I imagine most people have never heard of this island in the Atlantic off of Massachusetts; if they have, they probably think of the Kennedys or Clintons who've been known to summer there. Nelson writes about a different Vineyard, the seaside resort that has offered daily, ordinary pleasures and comfortable community to (predominantly) middle class African Americans for several generations. That ordinariness itself makes the island vacation community extraordinary. Since as far back as the 1930s, there have been enough professional Black families among the summer residents so that they could enjoy a community in which they and their children were simply people, perhaps one of the greatest luxuries anyone stigmatized in any society can enjoy.
Finding Martha's Vineyard is not analytical; it is Nelson's tribute to a place she loves, where she grew up with families very like her own, where she brought her children to weather their own adolescences, where she returned to mourn her mother's death. It records the reminiscences of the first generation of African Americans to acquire property there, to commit themselves to bringing children there to live the long, lazy, free-spirited summers that are so little the experience of over-scheduled urban children. And it includes an interview with contemporary teenage visitors who still find an unfamiliar freedom from care.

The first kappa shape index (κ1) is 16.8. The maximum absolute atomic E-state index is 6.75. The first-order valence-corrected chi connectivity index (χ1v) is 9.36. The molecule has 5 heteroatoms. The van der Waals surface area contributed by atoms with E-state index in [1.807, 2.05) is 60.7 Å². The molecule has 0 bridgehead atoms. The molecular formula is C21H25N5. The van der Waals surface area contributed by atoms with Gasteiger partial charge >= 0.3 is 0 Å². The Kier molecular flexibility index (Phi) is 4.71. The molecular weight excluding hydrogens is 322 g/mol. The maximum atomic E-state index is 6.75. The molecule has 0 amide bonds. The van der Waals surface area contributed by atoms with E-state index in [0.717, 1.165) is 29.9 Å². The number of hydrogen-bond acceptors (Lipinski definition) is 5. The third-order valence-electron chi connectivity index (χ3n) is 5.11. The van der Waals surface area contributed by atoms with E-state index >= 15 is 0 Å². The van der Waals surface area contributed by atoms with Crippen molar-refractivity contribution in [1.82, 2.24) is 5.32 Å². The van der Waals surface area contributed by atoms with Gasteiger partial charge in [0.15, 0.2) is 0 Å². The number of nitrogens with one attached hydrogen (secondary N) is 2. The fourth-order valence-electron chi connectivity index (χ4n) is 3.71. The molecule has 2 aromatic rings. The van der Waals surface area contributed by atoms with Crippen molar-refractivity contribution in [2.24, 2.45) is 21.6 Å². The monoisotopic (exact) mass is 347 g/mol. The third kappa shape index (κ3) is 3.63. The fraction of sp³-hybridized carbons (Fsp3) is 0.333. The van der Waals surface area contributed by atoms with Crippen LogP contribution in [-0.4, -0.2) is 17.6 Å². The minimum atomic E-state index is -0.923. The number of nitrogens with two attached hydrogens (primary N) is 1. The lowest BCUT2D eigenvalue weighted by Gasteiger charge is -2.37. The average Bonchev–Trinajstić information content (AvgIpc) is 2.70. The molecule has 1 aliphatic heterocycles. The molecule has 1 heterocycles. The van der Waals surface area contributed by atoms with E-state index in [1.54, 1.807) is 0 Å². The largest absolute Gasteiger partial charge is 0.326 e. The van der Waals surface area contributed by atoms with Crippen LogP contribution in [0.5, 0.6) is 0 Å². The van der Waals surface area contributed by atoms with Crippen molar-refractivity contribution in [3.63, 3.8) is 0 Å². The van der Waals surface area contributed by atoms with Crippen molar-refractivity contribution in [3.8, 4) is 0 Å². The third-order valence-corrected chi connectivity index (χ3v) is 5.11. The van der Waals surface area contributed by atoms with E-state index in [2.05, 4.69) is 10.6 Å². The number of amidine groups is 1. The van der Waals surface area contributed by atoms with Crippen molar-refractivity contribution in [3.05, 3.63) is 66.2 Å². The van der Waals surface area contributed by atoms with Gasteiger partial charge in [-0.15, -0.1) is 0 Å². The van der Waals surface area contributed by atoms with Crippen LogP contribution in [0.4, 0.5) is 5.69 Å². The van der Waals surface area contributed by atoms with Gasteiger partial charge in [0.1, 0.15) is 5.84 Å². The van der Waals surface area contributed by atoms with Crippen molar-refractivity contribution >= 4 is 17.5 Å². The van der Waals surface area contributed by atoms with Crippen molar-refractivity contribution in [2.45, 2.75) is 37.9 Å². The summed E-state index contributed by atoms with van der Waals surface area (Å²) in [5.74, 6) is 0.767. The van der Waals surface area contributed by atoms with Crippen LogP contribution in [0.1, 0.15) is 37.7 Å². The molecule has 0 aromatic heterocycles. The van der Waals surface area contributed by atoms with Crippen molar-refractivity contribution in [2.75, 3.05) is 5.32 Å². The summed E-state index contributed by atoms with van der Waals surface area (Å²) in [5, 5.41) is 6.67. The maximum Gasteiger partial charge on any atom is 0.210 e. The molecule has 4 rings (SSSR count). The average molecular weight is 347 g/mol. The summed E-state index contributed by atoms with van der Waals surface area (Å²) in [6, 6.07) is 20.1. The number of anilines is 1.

Of course, even as she records the small rituals and daily pleasures of the place, Nelson is too much of a truth-teller not to attempt set the island in its social context.
Finding is a worthy tribute to that "home."